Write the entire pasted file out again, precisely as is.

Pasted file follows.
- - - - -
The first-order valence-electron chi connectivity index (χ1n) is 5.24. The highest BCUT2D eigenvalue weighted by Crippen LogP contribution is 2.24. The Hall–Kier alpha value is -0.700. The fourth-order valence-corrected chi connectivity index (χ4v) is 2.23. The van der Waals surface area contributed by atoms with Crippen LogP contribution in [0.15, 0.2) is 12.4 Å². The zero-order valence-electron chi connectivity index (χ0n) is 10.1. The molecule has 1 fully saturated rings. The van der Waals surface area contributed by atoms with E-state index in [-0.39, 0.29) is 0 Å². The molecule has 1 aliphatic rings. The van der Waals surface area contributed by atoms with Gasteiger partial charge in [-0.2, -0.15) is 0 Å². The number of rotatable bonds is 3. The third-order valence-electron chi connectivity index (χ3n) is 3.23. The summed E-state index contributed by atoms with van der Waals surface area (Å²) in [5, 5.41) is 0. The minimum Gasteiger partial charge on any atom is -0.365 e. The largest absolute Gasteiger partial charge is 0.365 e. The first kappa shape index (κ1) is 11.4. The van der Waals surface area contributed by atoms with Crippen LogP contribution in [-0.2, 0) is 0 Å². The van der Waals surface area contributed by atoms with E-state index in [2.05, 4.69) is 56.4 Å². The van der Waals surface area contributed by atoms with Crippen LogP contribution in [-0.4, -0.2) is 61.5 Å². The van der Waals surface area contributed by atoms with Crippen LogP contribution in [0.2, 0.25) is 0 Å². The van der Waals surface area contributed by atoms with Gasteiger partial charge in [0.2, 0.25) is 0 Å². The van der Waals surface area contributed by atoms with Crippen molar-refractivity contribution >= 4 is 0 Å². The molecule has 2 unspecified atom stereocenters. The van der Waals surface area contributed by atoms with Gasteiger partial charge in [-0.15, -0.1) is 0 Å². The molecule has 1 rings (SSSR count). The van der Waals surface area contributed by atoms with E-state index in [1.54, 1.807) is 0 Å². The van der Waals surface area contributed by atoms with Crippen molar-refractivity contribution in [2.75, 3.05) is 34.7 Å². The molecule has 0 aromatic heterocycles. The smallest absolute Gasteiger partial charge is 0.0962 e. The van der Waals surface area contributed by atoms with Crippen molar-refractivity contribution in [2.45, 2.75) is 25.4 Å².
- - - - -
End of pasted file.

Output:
The first-order valence-electron chi connectivity index (χ1n) is 5.24. The highest BCUT2D eigenvalue weighted by Crippen LogP contribution is 2.24. The Hall–Kier alpha value is -0.700. The fourth-order valence-corrected chi connectivity index (χ4v) is 2.23. The van der Waals surface area contributed by atoms with Crippen LogP contribution in [0.15, 0.2) is 12.4 Å². The zero-order valence-electron chi connectivity index (χ0n) is 10.1. The molecule has 1 fully saturated rings. The van der Waals surface area contributed by atoms with E-state index in [-0.39, 0.29) is 0 Å². The molecule has 1 aliphatic rings. The van der Waals surface area contributed by atoms with Gasteiger partial charge in [-0.2, -0.15) is 0 Å². The number of rotatable bonds is 3. The third-order valence-electron chi connectivity index (χ3n) is 3.23. The summed E-state index contributed by atoms with van der Waals surface area (Å²) in [5, 5.41) is 0. The minimum Gasteiger partial charge on any atom is -0.365 e. The largest absolute Gasteiger partial charge is 0.365 e. The first kappa shape index (κ1) is 11.4. The van der Waals surface area contributed by atoms with Crippen LogP contribution in [-0.2, 0) is 0 Å². The van der Waals surface area contributed by atoms with E-state index in [2.05, 4.69) is 56.4 Å². The van der Waals surface area contributed by atoms with Crippen LogP contribution in [-0.4, -0.2) is 61.5 Å². The van der Waals surface area contributed by atoms with Crippen LogP contribution in [0.2, 0.25) is 0 Å². The van der Waals surface area contributed by atoms with Gasteiger partial charge in [0.2, 0.25) is 0 Å². The van der Waals surface area contributed by atoms with Crippen molar-refractivity contribution >= 4 is 0 Å². The molecule has 2 unspecified atom stereocenters. The van der Waals surface area contributed by atoms with Gasteiger partial charge in [-0.15, -0.1) is 0 Å². The molecule has 1 rings (SSSR count). The van der Waals surface area contributed by atoms with E-state index in [1.54, 1.807) is 0 Å². The van der Waals surface area contributed by atoms with Crippen molar-refractivity contribution in [2.75, 3.05) is 34.7 Å². The molecule has 0 aromatic heterocycles. The smallest absolute Gasteiger partial charge is 0.0962 e. The van der Waals surface area contributed by atoms with Crippen molar-refractivity contribution in [2.45, 2.75) is 25.4 Å².